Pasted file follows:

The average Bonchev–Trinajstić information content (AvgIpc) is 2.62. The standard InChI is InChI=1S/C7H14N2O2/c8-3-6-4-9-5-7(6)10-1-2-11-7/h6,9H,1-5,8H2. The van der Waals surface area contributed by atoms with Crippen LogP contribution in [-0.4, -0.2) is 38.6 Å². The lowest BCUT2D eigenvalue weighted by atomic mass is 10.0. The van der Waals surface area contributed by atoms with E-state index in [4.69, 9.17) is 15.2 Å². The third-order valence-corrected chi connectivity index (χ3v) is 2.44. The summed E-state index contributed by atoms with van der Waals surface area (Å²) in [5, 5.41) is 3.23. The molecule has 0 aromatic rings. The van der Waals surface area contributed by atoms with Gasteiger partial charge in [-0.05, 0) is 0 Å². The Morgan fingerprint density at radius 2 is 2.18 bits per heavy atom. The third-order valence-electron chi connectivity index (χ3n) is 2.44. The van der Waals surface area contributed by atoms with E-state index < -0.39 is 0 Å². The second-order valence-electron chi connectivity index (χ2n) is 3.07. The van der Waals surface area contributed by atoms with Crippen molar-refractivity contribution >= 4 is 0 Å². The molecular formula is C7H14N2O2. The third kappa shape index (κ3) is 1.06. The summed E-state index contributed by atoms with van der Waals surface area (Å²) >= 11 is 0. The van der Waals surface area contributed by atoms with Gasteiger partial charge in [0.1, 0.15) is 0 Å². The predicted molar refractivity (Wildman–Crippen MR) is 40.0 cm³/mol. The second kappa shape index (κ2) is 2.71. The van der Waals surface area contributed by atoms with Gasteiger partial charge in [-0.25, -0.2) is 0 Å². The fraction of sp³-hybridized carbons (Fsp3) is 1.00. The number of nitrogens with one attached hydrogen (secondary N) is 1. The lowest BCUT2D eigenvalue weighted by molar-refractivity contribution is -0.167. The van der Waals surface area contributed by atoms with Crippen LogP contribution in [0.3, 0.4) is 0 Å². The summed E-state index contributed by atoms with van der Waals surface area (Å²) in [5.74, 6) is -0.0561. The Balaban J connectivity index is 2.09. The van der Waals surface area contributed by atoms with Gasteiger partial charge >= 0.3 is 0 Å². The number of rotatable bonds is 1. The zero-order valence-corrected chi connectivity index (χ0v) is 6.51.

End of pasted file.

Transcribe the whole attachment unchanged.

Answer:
The average Bonchev–Trinajstić information content (AvgIpc) is 2.62. The standard InChI is InChI=1S/C7H14N2O2/c8-3-6-4-9-5-7(6)10-1-2-11-7/h6,9H,1-5,8H2. The van der Waals surface area contributed by atoms with Crippen LogP contribution in [-0.4, -0.2) is 38.6 Å². The lowest BCUT2D eigenvalue weighted by atomic mass is 10.0. The van der Waals surface area contributed by atoms with E-state index in [4.69, 9.17) is 15.2 Å². The third-order valence-corrected chi connectivity index (χ3v) is 2.44. The summed E-state index contributed by atoms with van der Waals surface area (Å²) in [5, 5.41) is 3.23. The molecule has 0 aromatic rings. The van der Waals surface area contributed by atoms with Gasteiger partial charge in [-0.05, 0) is 0 Å². The Morgan fingerprint density at radius 2 is 2.18 bits per heavy atom. The third-order valence-electron chi connectivity index (χ3n) is 2.44. The van der Waals surface area contributed by atoms with E-state index < -0.39 is 0 Å². The second-order valence-electron chi connectivity index (χ2n) is 3.07. The van der Waals surface area contributed by atoms with Crippen molar-refractivity contribution >= 4 is 0 Å². The molecular formula is C7H14N2O2. The third kappa shape index (κ3) is 1.06. The summed E-state index contributed by atoms with van der Waals surface area (Å²) >= 11 is 0. The van der Waals surface area contributed by atoms with Gasteiger partial charge in [0.1, 0.15) is 0 Å². The predicted molar refractivity (Wildman–Crippen MR) is 40.0 cm³/mol. The second kappa shape index (κ2) is 2.71. The van der Waals surface area contributed by atoms with Gasteiger partial charge in [-0.25, -0.2) is 0 Å². The fraction of sp³-hybridized carbons (Fsp3) is 1.00. The number of nitrogens with one attached hydrogen (secondary N) is 1. The lowest BCUT2D eigenvalue weighted by molar-refractivity contribution is -0.167. The van der Waals surface area contributed by atoms with Crippen LogP contribution in [0.3, 0.4) is 0 Å². The summed E-state index contributed by atoms with van der Waals surface area (Å²) in [5.74, 6) is -0.0561. The Balaban J connectivity index is 2.09. The van der Waals surface area contributed by atoms with Gasteiger partial charge >= 0.3 is 0 Å². The number of rotatable bonds is 1. The zero-order valence-corrected chi connectivity index (χ0v) is 6.51.